The Influence of Culture, Religion, and Parenting Styles On Reproductive Health Education Access For Adolescents Living in The Caribbean Islands.

Johanne Jeudy

Faculty Sponsor: Dr. Elizabeth Aquino, PhD, RN

The Influence of Culture, Religion, and Parenting Styles On Reproductive Health Education Access For Adolescents Living in The Caribbean Islands.

Background: One of the highest contributors to maternal and child mortality is teen pregnancy. Increased attention on sexual and reproductive health for adolescents is beneficial because this stage of development covers social, physiological, and cognitive changes that implicate their well-being not only in the moment but for the rest of their lives. This focus and acknowledgement on reproductive health education will not only benefit adolescents but will help to reinforce health, gender equality, and empowerment of young women worldwide.

Objectives: The purpose of this study was to identify different factors that play significant roles on reproductive health education access among adolescents living in the Caribbean Islands and to identify culturally appropriate prevention interventions tailored to meet the specific needs of adolescents from these specific regions.

Method: An integrative literature review was conducted. A total of 17 relevant articles were evaluated.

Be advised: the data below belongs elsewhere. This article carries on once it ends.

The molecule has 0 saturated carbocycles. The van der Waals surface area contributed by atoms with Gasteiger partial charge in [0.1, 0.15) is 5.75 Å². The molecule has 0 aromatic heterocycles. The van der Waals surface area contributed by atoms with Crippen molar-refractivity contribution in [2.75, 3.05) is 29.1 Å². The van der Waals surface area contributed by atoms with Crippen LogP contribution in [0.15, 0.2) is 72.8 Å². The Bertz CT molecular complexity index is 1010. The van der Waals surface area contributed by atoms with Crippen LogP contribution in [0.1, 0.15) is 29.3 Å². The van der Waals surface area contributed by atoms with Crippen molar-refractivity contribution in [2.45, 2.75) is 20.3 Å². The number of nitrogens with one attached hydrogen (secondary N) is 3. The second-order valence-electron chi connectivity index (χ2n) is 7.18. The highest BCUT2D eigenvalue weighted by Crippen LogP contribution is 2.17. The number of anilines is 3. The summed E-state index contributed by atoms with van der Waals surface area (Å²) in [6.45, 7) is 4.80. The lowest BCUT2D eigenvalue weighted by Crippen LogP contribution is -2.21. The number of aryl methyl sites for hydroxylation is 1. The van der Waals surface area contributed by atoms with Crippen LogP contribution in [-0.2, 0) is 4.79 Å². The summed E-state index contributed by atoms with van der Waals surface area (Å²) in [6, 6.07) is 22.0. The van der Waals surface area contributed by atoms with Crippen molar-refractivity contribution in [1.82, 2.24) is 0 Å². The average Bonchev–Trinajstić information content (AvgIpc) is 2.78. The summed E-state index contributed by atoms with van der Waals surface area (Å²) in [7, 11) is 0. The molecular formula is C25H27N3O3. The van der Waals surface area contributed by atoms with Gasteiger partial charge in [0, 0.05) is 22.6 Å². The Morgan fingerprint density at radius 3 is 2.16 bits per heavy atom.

Findings/Results: Many factors such as religion, culture, and parenting styles have shown to influence reproductive health education access for adolescents living in the Caribbean Islands. Many parents lack education to provide reproductive health education to their adolescents, if they are educated on such topic, some are reluctant to bring up such topic to their adolescents. A common attribute is religious practice. The two primary practices that influence parent-child relationship are Church of God and Pentecostal Christian Church. They believe they are saved and their bodies are vessels of the Holy Ghost which prohibits sexual activities. Many other religions disapprove the use of condom which make adolescents more susceptible to STIs and pregnancy. Lastly, cultural myths such as; if one contracts an STI, one can get rid of it by being sexually involved with a virgin. Also many boys are expected to have sex with multiple partners to show their masculinity in the Jamaican culture. Contrary, girls should stay pure until marriage. Prevention programs such as parent-children workshop and Young Focus Group have been shown to bring awareness and coaching activities to strengthen parenting skills and relationships. Results showed a significant delay in sexual progression behaviors in adolescents by improving STIs knowledge and proper the use of condom.

Conclusion: Based on these findings, there is great need for sexual reproductive health education and interventions programs in the Caribbean due to increased threats of STIs on adolescents and early teen pregnancy. This is a universal issue because of the increasing number of immigrants from all over the world to the U.S. That poses new challenges to healthcare providers in negotiating potential cultural influences on adolescent risk behaviors such as substance abuse and sexual risk-taking. Given the different influencing factors identified in this review, culturally sensitive programs must be part of nursing education to be able to influence adolescent health.